I recently saw an article that explained why BlackBerry (NYSE:BB) lost 23% of its value in February. Down 25% as I write this, the fact that BB stock has two B’s instead of one is not a good reason to buy the Canadian software company’s stock.
There Are Plenty of Options
At this point, you probably think I’m going to give you a bunch of software stocks that are better investments than BlackBerry. I will, but not in the way you think.
However, if you’re interested in possible options, InvestorPlace’s Chris Markoch discussed at the end of January seven software-as-a-service stocks to buy for consistent returns in 2021. Of Markoch’s picks, my three favorites would be Shopify (NYSE:SHOP), Adobe (NASDAQ:ADBE), and Salesforce.com (NYSE:CRM) in that order.
Now back to BlackBerry’s BB symbol.
I’m one of those weird people who likes selecting stocks in an unusual fashion. I’m always looking for an interesting angle on an investment play. For example, I recently recommended 10 ETFs to buy using the stock selections from the 10 Best Stocks for 2021 from some of InvestorPlace’s smartest minds.
To give you an idea of what I mean, the Readers’ Choice for 2021 was Nio (NYSE:NIO), the Chinese electric vehicle (EV) manufacturer. I recommended the First Trust NASDAQ Clean Edge Green Energy ETF (NASDAQ:QCLN). It is the ETF’s fourth-largest holding at a weighting of 6.7%.
In this instance, I’m focused on BlackBerry’s stock symbol, which is BB. It turns out that there are five U.S.-listed securities with a stock symbol with two of the same letters.
Here’s a table showing all five alongside BlackBerry’s performance over the past 1-year, 3-year, and 5-year periods.
BlackBerry’s 1-Year, 3-Year, and 5-Year Returns vs. Others
|Stock||1-Year Return||3-Year Return (annualized)||5-Year Return (annualized)|
|DuPont de Nemours (NYSE:DD)||33.3%||-12.8%||2.1%|
|Vanguard Large-Cap ETF (NYSEARCA:VV)||20.6%||15.2%||18%|
|WW International (NYSE:WW)||-29.9%||-28.9%||13.9%|
The Best of the Bunch
I think it’s fair to say that the best investment over any three periods was Vanguard’s large-cap ETF. None of the three periods had a negative total return. The other five stocks all had some period of underperformance.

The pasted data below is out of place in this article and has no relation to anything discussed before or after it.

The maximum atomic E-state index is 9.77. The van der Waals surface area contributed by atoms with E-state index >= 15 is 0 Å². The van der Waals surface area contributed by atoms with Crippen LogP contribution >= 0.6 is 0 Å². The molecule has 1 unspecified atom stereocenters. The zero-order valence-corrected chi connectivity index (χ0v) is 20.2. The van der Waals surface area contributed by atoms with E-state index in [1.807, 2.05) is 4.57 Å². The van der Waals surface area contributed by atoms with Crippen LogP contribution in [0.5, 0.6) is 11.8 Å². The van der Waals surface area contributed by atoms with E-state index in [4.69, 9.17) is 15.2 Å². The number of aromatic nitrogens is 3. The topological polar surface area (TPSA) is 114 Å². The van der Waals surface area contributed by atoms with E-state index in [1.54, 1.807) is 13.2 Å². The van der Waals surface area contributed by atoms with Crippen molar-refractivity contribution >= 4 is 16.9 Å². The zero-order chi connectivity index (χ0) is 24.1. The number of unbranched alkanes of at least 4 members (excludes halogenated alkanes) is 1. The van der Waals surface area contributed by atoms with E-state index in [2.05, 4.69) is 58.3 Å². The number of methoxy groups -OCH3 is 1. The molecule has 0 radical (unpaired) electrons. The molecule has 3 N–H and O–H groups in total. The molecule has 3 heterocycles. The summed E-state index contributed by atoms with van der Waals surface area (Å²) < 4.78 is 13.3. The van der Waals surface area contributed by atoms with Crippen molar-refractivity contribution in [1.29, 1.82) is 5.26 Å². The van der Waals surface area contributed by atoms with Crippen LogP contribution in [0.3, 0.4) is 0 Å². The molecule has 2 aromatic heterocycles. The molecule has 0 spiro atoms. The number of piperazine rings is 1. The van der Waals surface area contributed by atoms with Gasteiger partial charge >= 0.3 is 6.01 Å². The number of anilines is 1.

More than anything, I think it shows that passive investing remains a potent force for good in the investing world despite a push to bring out more actively-managed ETFs.
It’s also important to point out that a chunk of BlackBerry’s performance has come early in 2021 as it benefited from the Reddit surge in late January. Since its 52-week high of $28.77 on Jan. 27, BB stock has lost 62% of its value.
In May 2017, I discussed whether BlackBerry stock could hit $15 by the end of the year. I concluded that it couldn’t, but that it likely had a better chance of moving up to $15 — it was trading around $10 at the time — than falling back to $5.
My rationale was that it had $2 billion in cash on its balance sheet at the time and projected software revenue growth of 13-15% over the next 12-24 months. In other words, things were looking up.
BB’s share price proceeded to lose almost three-quarters of its value over the next 34 months, hitting a 52-week low of $2.70 in the March 2020 correction.
How’s BlackBerry Doing in 2021?
InvestorPlace’s Louis Navellier believes that BlackBerry’s QNX embedded software for Baidu’s (NASDAQ:BIDU) Apollo autonomous-driving platform makes the company an innovator and not some Reddit “meme” stock.
That’s a possibility.
However, I see a company whose net cash is $80 million ($670 million cash minus $590 million debt), down from $1.5 billion in 2018. Meanwhile, while sales have increased slightly over the past three fiscal years from $930 million in 2018 to $1.03 billion in 2020, it’s still losing money.
The projections BlackBerry Chief Executive Officer John Chen threw out there have not come to fruition.
Sure, the Baidu partnership is notable. However, if you want to make money in 2021 and beyond, I’d take the money you’re thinking of dumping on BB and put it into VV instead.
It’s the best of the U.S.-listed double-lettered stock and ETF symbols.
On the date of publication, Will Ashworth did not have (either directly or indirectly) any positions in the securities mentioned in this article.
Will Ashworth has written about investments full-time since 2008. Publications where he’s appeared include InvestorPlace, The Motley Fool Canada, Investopedia, Kiplinger, and several others in both the U.S. and Canada. He particularly enjoys creating model portfolios that stand the test of time. He lives in Halifax, Nova Scotia. At the time of this writing Will Ashworth did not hold a position in any of the aforementioned securities.